Allison's Book Bag

2013 MOSAIC Round-Up

Posted on: April 5, 2013

Fifteen books later, I have finished with my first year of writing reviews for MOSAIC, a local committee which was formed within my school district to evaluate multicultural materials available to children and youth. Posting on a daily basis, either in the form of cultural information or book review, proved demanding on my time and energy but also rewarding  because of the gems which I found.

To my surprise, picture books were the winners! Of the seven sent to me, all of them I recommended for inclusion in the MOSAIC collection and gave at least a “Borrow” status to at my blog. They hailed from authors living here in the United States or Canada or from Africa or Latin America. Two addressed religious traditions, one Jewish and one Tibetan. If I had to pick a favorite, it might be Because Amelia Smiled. The clever way in which David Ezra Stein created a positive tribute to cultures by taking readers on a whimsical trip across the world brought to memory a childhood game called World Wide Travel. Oddly enough, the only reason I even agreed to read picture books is that I thought reading fifteen regular books in one month might prove impossible.

To my disappointment, chapter books were the most lackluster. Okay, that might not be a fair statement, given that I only read two of them. Yet these two have not been the first for which I’ve been tempted to excuse the simplistic style as being appropriate because of the age of its audience. The majority of the picture books blew me away by the beauty of their diction–and yet those for our youngest readers. Multicultural or not, I’m still waiting for chapter books to excite me.

Last, there were the juvenile and young adult books. These formed a mixed collection. Of the five sent me, three I recommended for inclusion in the MOSAIC collection and gave at least a “Borrow” status to at my blog. All but one hailed from authors living here in the United States; the exception is The Glass Collector which is by English author Anna Perera. However, two described cultures outside of North America, one being about Egypt and the other set in Japan. Finally, one focused on Latin American students, while another portrayed a soccer team composed of refugees from all over the world. Unlike with the picture books, I don’t think I can pick a favorite from the three I recommended. You should seek out all of them!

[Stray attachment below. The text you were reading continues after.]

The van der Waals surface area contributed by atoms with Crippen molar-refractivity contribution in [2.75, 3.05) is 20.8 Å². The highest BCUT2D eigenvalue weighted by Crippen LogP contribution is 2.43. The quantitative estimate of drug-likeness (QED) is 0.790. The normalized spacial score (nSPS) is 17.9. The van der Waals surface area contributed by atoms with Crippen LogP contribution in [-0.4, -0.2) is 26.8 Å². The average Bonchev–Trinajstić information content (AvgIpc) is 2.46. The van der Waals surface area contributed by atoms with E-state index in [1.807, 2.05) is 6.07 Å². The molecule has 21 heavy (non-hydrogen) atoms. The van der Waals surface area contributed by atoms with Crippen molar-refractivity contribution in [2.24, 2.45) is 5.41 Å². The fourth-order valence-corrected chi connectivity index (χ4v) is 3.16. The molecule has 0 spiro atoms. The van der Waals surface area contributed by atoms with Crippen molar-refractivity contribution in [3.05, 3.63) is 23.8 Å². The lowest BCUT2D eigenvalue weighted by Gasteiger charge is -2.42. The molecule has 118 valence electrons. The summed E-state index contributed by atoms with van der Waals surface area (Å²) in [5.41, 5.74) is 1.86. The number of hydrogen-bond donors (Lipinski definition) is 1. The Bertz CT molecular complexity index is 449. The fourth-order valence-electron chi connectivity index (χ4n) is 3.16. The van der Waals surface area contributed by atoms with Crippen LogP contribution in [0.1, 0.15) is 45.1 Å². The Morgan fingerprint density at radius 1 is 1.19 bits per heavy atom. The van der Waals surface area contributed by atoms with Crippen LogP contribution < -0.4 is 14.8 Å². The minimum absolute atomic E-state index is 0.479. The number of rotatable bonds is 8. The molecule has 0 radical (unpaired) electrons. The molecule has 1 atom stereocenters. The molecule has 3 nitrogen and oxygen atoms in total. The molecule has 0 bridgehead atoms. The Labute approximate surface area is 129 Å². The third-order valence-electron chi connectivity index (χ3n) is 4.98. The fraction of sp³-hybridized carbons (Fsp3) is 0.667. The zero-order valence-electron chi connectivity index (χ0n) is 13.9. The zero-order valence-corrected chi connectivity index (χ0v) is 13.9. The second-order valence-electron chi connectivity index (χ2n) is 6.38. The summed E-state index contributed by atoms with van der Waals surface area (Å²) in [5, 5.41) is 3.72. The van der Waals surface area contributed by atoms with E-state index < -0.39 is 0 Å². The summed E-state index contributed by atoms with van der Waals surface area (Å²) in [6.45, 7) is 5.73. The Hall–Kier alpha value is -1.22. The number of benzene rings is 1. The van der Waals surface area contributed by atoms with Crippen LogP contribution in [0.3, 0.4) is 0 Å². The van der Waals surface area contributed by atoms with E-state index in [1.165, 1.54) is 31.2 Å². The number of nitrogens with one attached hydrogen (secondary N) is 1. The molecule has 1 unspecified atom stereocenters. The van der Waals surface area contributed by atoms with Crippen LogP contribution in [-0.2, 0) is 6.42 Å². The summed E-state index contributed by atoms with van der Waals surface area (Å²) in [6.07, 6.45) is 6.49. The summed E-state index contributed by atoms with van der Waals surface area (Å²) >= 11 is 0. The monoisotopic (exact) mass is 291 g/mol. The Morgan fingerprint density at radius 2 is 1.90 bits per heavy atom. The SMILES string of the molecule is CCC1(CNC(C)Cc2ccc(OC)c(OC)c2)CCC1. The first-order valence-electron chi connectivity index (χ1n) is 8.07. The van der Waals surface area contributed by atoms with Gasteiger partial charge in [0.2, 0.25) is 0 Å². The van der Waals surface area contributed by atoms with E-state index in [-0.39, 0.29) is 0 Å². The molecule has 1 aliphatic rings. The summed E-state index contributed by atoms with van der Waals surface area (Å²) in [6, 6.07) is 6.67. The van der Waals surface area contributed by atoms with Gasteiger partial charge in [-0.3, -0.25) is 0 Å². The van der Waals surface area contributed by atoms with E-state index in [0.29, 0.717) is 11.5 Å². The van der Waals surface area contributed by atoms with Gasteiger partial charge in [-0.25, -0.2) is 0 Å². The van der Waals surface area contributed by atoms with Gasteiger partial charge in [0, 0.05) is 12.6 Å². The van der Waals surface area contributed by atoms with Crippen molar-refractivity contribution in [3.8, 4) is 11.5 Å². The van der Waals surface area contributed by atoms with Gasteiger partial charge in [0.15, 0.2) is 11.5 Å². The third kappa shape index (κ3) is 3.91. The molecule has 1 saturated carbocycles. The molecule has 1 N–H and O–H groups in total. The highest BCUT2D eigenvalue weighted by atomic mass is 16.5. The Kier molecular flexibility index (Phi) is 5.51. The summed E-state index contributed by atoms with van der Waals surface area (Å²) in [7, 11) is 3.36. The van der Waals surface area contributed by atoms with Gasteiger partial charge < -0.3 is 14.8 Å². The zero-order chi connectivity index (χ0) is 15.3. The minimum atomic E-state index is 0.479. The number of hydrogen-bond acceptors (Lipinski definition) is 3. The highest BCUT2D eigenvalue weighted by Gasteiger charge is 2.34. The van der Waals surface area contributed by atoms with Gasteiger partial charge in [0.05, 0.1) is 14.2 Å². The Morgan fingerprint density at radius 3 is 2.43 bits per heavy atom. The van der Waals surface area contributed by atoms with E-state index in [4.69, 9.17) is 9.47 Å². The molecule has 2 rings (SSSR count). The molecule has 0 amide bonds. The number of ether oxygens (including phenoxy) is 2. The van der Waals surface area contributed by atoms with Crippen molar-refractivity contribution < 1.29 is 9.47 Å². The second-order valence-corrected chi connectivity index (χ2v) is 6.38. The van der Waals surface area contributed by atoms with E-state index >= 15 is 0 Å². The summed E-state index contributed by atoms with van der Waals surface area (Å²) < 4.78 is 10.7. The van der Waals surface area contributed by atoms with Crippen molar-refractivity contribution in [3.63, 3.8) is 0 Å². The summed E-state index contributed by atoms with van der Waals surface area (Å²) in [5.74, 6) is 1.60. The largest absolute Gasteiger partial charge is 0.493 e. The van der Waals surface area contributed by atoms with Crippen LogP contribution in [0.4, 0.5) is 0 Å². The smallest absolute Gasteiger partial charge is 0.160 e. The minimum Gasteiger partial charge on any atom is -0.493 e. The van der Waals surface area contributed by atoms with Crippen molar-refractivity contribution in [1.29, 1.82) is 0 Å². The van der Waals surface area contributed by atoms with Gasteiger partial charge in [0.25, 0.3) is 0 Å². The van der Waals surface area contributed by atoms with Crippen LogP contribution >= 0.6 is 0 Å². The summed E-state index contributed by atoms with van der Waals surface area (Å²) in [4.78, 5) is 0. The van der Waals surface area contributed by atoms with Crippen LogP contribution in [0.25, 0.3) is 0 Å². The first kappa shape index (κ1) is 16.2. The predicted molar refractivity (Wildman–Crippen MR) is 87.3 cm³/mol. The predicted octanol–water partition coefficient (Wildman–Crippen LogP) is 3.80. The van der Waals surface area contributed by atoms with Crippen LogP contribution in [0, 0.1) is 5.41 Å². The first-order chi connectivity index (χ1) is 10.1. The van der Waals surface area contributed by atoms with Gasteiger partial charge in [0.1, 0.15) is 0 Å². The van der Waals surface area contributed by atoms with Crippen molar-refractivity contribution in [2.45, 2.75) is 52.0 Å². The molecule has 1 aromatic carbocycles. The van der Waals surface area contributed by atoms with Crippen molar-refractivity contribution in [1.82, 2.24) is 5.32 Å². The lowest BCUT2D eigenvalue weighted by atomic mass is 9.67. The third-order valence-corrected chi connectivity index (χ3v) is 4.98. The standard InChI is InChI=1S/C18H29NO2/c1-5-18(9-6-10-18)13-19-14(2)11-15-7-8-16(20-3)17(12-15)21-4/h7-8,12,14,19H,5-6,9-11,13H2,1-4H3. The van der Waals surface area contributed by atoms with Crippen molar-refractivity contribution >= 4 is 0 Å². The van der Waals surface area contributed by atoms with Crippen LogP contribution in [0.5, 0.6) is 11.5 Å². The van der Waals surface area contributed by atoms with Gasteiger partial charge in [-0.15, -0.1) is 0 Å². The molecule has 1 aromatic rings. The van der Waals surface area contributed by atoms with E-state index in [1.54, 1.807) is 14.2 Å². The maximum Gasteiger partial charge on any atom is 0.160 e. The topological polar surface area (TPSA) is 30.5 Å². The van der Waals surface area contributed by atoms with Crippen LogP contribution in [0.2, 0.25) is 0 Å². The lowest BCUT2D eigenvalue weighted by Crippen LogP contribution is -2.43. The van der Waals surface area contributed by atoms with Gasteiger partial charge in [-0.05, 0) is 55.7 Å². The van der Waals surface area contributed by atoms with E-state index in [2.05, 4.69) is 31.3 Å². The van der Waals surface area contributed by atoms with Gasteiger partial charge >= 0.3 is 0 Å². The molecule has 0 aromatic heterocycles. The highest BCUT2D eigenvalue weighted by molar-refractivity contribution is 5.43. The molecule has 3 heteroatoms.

Ironically, one thing I tried to avoid at my blog is setting aside one month to read multicultural books. Rather, I prefer to pick diverse selections throughout the year. Unfortunately, by using my spring break (and the subsequent weeks) to focus on books from MOSAIC, I do risk falling into the trap of compartmentalizing my reading selections. Laying ahead of me now, however, is a long stretch of months where I’ll review classics, best sellers, advanced copies, student favorites, and other groupings. Hopefully, these will also have their own diversities.

For your convenience, listed below are the books which I reviewed for MOSAIC. By clicking on any of them, you can find my review, links to other reviews, and links to background information that can help you make your own decision about whether the author accurately portrayed the culture they wrote about.

Evaluating Multicultural Books

PICTURE BOOKS

Jimmy the Greatest by Jairo Buitrago

The Herd Boy by Niki Daly

Emanuel and the Hanukkah Rescue by Heidi Smith Hyde

Me and Momma and Big John by Mara Rockcliff

Tashi and the Tibetan Flower Cure by Naomi Rose

Because Amelia Smiled by David Ezra Stein

The Matatu by Eric Walters

CHAPTER BOOKS

The Hijab Boutique by Michelle Khan

The Paper House by Lois Peterson

JUVENILE & YOUNG ADULT

Fighting for Dontae by Mike Castan

The Glass Collector by Anna Perera

Outcasts United: The Story of a Refugee Soccer Team That Changed a Town by Warren St. John

Nobody Knows by Shelley Tanaka

Saint Louis Armstrong Beach by Brenda Woods

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